Libya / Cities and Towns /
Capital of Libya with 1.2 million inhabitants (2005 estimate). Is situated in northwestern Libya, 90 km east of the border to Tunisia. The city is often called Tarablus al-Gharb, West Tripoli, distinguishing it from Lebanon's Tripoli.
Tripoli is now sole capital of Libya, a position the city shared with Benghazi from independence in 1951 until the 1970's. But even today some governmental activities are performed outside Tripoli, in the city of Sirt.
Tripoli is a principal seaport, and the commercial centre of Libya. There is some industry, mainly producing for the domestic market; tanning, cigarettes and carpets. Also, Tripoli has an oil depot and plants for gas-bottling. There is also some agriculture producing olives, vegetables, citrus fruits, tobacco and grains. Fishing is another important activity, and there are canneries processing the catch.
Tripoli has good connections with domestic and international destinations. Highways run to all other major urban centres, and to Tunisia in the west and Egypt in the east (through Benghazi). The international airport is once again open for Western destinations, but Tripoli has fewer connections than other North African capitals. The port is a busy transshipment centre.
Tripoli has an old quarter that is set distinctly from the modern quarters, and walled off. This quarter, commonly called medina, has a 16th century Spanish castle as its dominant structure. The 18th century Karamanli and 19th century Gurgi mosque lies here, and are among Libya's most prominent, while the 2nd century triumphal arch of Marcus Aurelius shows Tripoli's long history.
The modern city is to a great extent a project started in the 1970's following the end of the monarch and great oil revenues. All of the city's official buildings lie here, but also the former royal palace.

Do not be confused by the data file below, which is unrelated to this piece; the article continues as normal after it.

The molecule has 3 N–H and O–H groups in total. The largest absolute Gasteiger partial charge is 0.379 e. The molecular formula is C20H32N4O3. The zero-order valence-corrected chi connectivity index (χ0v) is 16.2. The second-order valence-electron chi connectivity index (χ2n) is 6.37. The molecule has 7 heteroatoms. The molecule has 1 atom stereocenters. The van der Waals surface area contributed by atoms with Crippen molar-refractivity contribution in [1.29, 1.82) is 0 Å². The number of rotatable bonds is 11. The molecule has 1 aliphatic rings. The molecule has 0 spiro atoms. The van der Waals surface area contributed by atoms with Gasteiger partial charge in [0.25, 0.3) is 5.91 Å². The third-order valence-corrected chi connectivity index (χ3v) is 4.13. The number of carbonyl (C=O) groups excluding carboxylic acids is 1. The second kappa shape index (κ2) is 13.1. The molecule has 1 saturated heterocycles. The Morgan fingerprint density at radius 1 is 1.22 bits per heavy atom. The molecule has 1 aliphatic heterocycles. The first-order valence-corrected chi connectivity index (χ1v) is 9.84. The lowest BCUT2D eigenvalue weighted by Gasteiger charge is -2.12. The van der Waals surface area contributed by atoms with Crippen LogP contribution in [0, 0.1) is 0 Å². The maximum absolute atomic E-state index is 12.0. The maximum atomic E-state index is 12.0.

Tripoli has the Al Fatah University, founded in 1973, which replaced the former University of Libya, and a technical university. There are some museums and some embassies.
7th century BCE: Founded by the Phoenicians due to its ideal position for sea bourne trade.
146: Comes under Roman control, and is known as Oea and one of the three main cities of the province of Tripolitania.
Around 450 CE: Conquered by the Vandals. As they largely destroyed Sebratha and Leptis Magna, this would lead to growth for Oea.
533: The Byzantines take control over Oea.
643-44: Conquered by Arab Muslim troops. Gradually a the name of the region is used for the Oea, which now is the only large city of the original three. The city is effectively named Tarablus in Arabic; Tripoli in Western languages.
1146: Conquered by the Sicilian Normans.
1158: Arab control is reestablished.
1510: Conquered by the Spanish.
1511: Control of Tripoli is passed on to the viceroy of Sicily.
1523: Control of Tripoli is passed on to the Knights of St. John, ruling from the island of Rhodes.
1551: Forced to surrender to the Ottomans. Tripoli develops into a seat of piracy.
1714: The commander of the cavalry Ahmed Karamanli, makes himself the ruler of Tripoli with the title bey and establishes semi-autonomous control of the city and region.
1801: After that the pirate pasha of Tripoli had demanded increase in the annual tribute paid by the US fleet, a war breaks out, known as the First Barbary War. The port of Tripoli is blockaded.
1805: Peace between USA and Tripoli, resulting in the accession of a new pasha.
1835: With a civil war in Tripoli, the Ottomans takes back direct control of the city.
1911: Conquered by Italy, which makes a colony. At this time, Tripoli has 30,000 inhabitants.
1943: With the Italian defeat in World War 2, Tripoli passes to Britain.
1951: Libya gains its independence, and Tripoli is made co-capital together Benghazi.